It was that touchdown about which Thomas was quizzed after the game. It was the football with which that touchdown was scored that was saved.
But it was the score that preceded it -- the 63-yard strike to Thomas -- that showed more about the offense and how the realized threat of the deep pass in the second half of the season helps take it to a higher level as the postseason arrives.
It also shows one of the aspects that makes Manning so uniquely successful: the ability to use his eyes and face to draw a defense in one direction, then cross it up by going in the other.
Manning spent most of the play looking to his left, where
Then, with a pass rush kept at bay by his blockers, he made a slight turn and threw down the middle to the only target lined up outside and to the right: Demaryius Thomas, who by then had already beaten Phillip Adams on a post route.
Safety Brandian Ross as playing deeper than fellow safety Charles Woodson, who was in zone coverage at just inside the 50-yard-line. Woodson was monitoring the receivers coming from the left side on their intermediate routes; this left the deep responsibility to Ross, who watched Manning and looked in the same direction as he did.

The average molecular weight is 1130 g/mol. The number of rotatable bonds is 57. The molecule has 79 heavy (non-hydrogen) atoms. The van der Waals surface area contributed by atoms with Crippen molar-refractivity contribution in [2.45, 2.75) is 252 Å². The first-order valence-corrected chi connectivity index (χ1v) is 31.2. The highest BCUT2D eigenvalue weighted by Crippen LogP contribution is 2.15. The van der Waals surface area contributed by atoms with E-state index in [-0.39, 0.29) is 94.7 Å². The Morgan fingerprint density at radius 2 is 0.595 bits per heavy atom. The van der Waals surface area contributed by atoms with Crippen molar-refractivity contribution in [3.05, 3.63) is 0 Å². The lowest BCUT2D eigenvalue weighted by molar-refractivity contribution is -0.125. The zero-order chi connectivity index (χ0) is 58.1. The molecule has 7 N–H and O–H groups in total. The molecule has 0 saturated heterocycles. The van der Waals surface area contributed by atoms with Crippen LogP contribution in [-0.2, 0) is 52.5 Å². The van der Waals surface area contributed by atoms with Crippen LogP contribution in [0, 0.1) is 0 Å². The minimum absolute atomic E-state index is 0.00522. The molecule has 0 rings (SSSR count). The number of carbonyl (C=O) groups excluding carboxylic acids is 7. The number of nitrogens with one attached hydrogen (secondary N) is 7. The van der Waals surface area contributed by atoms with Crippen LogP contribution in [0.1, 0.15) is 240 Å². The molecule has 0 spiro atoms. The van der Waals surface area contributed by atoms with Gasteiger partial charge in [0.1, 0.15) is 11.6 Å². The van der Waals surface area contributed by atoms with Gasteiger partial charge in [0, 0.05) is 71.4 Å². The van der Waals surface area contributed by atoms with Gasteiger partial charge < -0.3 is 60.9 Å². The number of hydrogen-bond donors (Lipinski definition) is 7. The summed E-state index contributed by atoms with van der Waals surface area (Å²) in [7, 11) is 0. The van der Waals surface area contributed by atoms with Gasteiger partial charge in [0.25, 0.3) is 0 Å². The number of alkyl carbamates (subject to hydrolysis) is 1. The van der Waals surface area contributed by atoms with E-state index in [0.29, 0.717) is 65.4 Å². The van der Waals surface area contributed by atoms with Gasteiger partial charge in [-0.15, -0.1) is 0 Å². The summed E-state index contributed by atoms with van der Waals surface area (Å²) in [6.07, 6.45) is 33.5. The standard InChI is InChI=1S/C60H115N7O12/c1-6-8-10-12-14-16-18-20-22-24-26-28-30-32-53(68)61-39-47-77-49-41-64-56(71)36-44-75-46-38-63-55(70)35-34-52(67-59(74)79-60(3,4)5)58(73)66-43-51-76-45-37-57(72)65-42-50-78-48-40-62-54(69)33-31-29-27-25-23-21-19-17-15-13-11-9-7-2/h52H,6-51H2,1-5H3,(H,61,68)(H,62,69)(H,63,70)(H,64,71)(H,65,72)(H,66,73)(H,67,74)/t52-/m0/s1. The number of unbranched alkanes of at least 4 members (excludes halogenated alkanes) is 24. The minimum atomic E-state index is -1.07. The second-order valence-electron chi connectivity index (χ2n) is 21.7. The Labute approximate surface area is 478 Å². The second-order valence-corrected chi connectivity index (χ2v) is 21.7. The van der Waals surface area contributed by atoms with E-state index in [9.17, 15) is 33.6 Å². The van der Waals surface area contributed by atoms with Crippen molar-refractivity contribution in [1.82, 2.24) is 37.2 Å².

Then Manning looks down the middle and fires. Ross tries to recover and changes direction at the Denver 40-yard-line, but by this time, Thomas is in full stride and has a step on Adams. Ross is slow to arrive, and Thomas easily grabs the pass.
And then there is the pass: 46 yards through the air, placed in the perfect spot for Thomas to catch it in perfect stride, from which he could easily outrun two Raiders defenders to the end zone. It was so perfect, it seemed as though it was out of a video game played at the rookie level.
The wide receiver, who capped another stellar season with his two touchdowns Sunday, said that the football with which he scored his final touchdown of 2013 was headed to Manning, to commemorate his yardage record. But the football with which he scored from 63 yards away is headed for a destination equally special -- that of a Broncos fan who had braved the hostile crowd to watch the game in Oakland's notorious "Black Hole."
"He was sitting by himself in his orange with all black around him, so I felt like he deserved it," Thomas said.
That fan now has a souvenir of the Broncos offense offering another reminder to the Chiefs, Colts or Chargers that the deep pass is alive, quite well, and demands the attention of both safeties, which could open up avenues underneath, which further helps the Broncos offense as it looks to improve on its regular-season form.